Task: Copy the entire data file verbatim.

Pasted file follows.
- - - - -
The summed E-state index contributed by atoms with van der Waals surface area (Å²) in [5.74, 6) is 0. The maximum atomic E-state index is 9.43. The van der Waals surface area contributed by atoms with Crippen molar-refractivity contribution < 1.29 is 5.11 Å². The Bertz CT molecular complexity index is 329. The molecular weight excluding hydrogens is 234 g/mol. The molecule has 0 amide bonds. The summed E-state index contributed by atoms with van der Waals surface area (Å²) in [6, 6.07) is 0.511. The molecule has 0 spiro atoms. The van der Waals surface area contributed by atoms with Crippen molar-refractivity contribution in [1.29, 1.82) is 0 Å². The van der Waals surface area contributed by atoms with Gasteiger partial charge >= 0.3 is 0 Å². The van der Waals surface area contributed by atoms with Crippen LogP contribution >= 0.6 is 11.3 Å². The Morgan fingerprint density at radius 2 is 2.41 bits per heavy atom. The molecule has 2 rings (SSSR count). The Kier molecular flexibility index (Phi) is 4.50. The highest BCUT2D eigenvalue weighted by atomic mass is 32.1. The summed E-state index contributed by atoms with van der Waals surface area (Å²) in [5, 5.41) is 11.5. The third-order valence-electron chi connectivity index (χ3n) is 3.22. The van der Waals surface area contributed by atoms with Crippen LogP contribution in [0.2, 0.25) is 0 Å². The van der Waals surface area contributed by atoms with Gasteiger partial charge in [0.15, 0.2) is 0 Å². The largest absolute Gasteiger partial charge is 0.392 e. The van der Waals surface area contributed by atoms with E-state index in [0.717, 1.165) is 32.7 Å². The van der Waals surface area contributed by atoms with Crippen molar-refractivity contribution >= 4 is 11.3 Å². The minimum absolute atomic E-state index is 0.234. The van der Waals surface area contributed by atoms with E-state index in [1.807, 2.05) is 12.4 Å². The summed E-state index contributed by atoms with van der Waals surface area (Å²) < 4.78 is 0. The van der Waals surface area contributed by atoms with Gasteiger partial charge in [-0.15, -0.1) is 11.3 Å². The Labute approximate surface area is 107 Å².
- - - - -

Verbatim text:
The summed E-state index contributed by atoms with van der Waals surface area (Å²) in [5.74, 6) is 0. The maximum atomic E-state index is 9.43. The van der Waals surface area contributed by atoms with Crippen molar-refractivity contribution < 1.29 is 5.11 Å². The Bertz CT molecular complexity index is 329. The molecular weight excluding hydrogens is 234 g/mol. The molecule has 0 amide bonds. The summed E-state index contributed by atoms with van der Waals surface area (Å²) in [6, 6.07) is 0.511. The molecule has 0 spiro atoms. The van der Waals surface area contributed by atoms with Crippen molar-refractivity contribution in [1.29, 1.82) is 0 Å². The van der Waals surface area contributed by atoms with Gasteiger partial charge >= 0.3 is 0 Å². The van der Waals surface area contributed by atoms with Crippen LogP contribution >= 0.6 is 11.3 Å². The Morgan fingerprint density at radius 2 is 2.41 bits per heavy atom. The molecule has 2 rings (SSSR count). The Kier molecular flexibility index (Phi) is 4.50. The highest BCUT2D eigenvalue weighted by atomic mass is 32.1. The summed E-state index contributed by atoms with van der Waals surface area (Å²) in [5, 5.41) is 11.5. The third-order valence-electron chi connectivity index (χ3n) is 3.22. The van der Waals surface area contributed by atoms with Crippen LogP contribution in [0.2, 0.25) is 0 Å². The van der Waals surface area contributed by atoms with Gasteiger partial charge in [0.15, 0.2) is 0 Å². The largest absolute Gasteiger partial charge is 0.392 e. The van der Waals surface area contributed by atoms with E-state index in [0.717, 1.165) is 32.7 Å². The van der Waals surface area contributed by atoms with Crippen molar-refractivity contribution >= 4 is 11.3 Å². The minimum absolute atomic E-state index is 0.234. The van der Waals surface area contributed by atoms with E-state index in [1.807, 2.05) is 12.4 Å². The summed E-state index contributed by atoms with van der Waals surface area (Å²) < 4.78 is 0. The van der Waals surface area contributed by atoms with Gasteiger partial charge in [-0.15, -0.1) is 11.3 Å². The Labute approximate surface area is 107 Å².